﻿Cost-effective carbon reduction
With the Coalition Government set on cutting the UK’s carbon emissions, James Parkinson explains how boiler plant has a key role to play in reducing the carbon footprint of existing building stock cost effectively.
Businesses face a tricky balancing act. The coalition Government is committed to reducing the UK’s carbon footprint and is pressing the EU to tighten its own targets, suggesting that CO2 emissions should be reduced by 30%, not 20%, by 2020. The buildings sector accounts for 40% of the EU’s energy use and is the single largest area in which energy efficiency gains can be made.
In the current financial climate, however, it is the bottom line rather than environmental issues that is driving businesses to take an energy-saving approach. It is vital for the UK to maximise the carbon-saving opportunities offered by retrofits, since around 60% of the buildings that will be standing in 2050 have already been built.
During the last few years renewable technologies have proved a fashionable way to cut carbon and show off a company’s environmental credibility, but renewables do not provide an economic total solution for the commercial sector. As a result, replacing old and inefficient boiler plant still has a crucial role to play in cost-effective energy saving and carbon reduction.
Replacing an old, heavyweight boiler with a modern high-efficiency unit, coupled with heating controls that comply with Building Regulations Part L2B, has the potential to significantly increase seasonal boiler efficiency from around 50 to over 80%. (Part L2 2010 increases the required seasonal efficiency of boilers to 84%.) If a condensing unit is specified, fitted with system controls that ensure an optimum level of condensing operation, seasonal boiler efficiency can be increased to more than 90%.
To reduce building running costs and improve carbon savings, the latest condensing boilers tick all the right boxes for businesses. Ultra-high-efficiency wall-hung condensing boilers, such as Ideal’s Evomax, offer ease of installation, service, maintenance and operation. Boasting superb environmental performance with seasonal efficiencies of up to 97.9% and NOx emissions of less than 40 mg/kWh, the Evomax gives specifying consultants maximum BREEAM points. The Evomax is available for use in cascade format with an easy-to-use sequence controller and features wide output modulation, giving closer load-matching and more efficient system operation.
To maximise condensing boiler efficiency, a number of steps should be taken when specifying and installing new boiler plant.
The first step is sizing.
In the past it was common to oversize boiler plant relative to design conditions to ensure heat was available under many circumstances. Quite high levels of additional boiler plant were often specified to cater for servicing and maintenance situations. Unfortunately, oversized boiler plant wastes energy for large parts of the year.
Matching boiler size to building load is key to efficiency. Multiple boilers provide closer load matching than a large single boiler, the most sensible and efficient option being to use a cascade boiler system, with a mixing header employed to deliver both central heating and hot-water loads. Multiple boilers also provide the solution to servicing issues, ensuring continuous heat availability.
The next step in increasing energy efficiency is to ensure a condensing unit actually condenses! The system therefore needs to be designed to maximise the time the boiler operates below the flue-gas dewpoint temperature, which is about 54°C for natural gas. Optimum efficiency is achieved through designing a low-temperature system, and increasing the heating flow and return differential from the typical 11 K to 20 K will help as a starting point. To complement the system, heat emitters should be specified that operate at lower system temperatures.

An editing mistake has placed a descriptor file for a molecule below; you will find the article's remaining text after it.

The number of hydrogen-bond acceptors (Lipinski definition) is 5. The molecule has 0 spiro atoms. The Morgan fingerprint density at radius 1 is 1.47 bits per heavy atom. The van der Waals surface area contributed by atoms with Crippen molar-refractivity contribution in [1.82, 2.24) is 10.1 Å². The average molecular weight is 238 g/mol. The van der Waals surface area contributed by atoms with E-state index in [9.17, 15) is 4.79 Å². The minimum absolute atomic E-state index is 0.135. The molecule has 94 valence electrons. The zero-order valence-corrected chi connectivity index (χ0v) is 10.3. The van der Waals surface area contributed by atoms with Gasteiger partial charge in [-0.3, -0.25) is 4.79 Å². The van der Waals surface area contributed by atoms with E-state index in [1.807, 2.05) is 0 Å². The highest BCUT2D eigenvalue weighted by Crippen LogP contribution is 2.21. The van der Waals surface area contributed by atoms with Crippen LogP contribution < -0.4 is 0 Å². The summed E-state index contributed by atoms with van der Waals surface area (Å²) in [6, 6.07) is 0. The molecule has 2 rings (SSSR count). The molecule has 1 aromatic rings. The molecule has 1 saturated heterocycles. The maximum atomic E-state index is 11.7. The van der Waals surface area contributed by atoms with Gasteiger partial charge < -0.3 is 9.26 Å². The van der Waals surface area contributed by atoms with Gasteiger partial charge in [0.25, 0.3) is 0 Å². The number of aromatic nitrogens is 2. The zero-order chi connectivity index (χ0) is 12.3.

With condensing-boiler technology having reached the pinnacle of efficiency, it is controls that are central to ensuring a system’s performance and making further energy savings. For instance, optimisation ensures the boiler system starts at the last moment so no energy is wasted by achieving the set temperature before it is needed.
System controls are also key to optimising the performance of a large commercial heating system where part of the building is unused or does not require heating at all times. Adequate zoning is essential to ensure cost-efficient operation, allowing spaces to benefit from individual time and room-temperature control tailored to their needs. Meanwhile, weather compensation ensures boiler plant only raises system temperatures to the minimum required to meet the building loss, relative to the outside temperature that day, thus making further CO2 savings.
Finally, to achieve maximum boiler efficiency in retrofit projects, the existing system needs to be cleaned and flushed before installing the new condensing unit. This helps prevent any dirt being dislodged or carried into the new system. Once installed, a water-treatment regime must be in place, a mandatory requirement of the Building Regulations, since hard water can cause scaling — resulting in a loss of efficiency of heat transfer to system water. Just 1 mm of limescale on the surface of a heat exchanger can reduce heat transfer by as much as 10%.
With the current financial squeeze now starting to bite, businesses want to reduce running costs while making the right environmental choices. Replacing old inefficient boiler plant with new energy-saving boilers is a simple and cost effective way to do both. So despite the rise of renewables the role of the commercial boiler is still key to reducing the UK’s carbon footprint.
James Parkinson is managing director of Ideal Commercial Heating.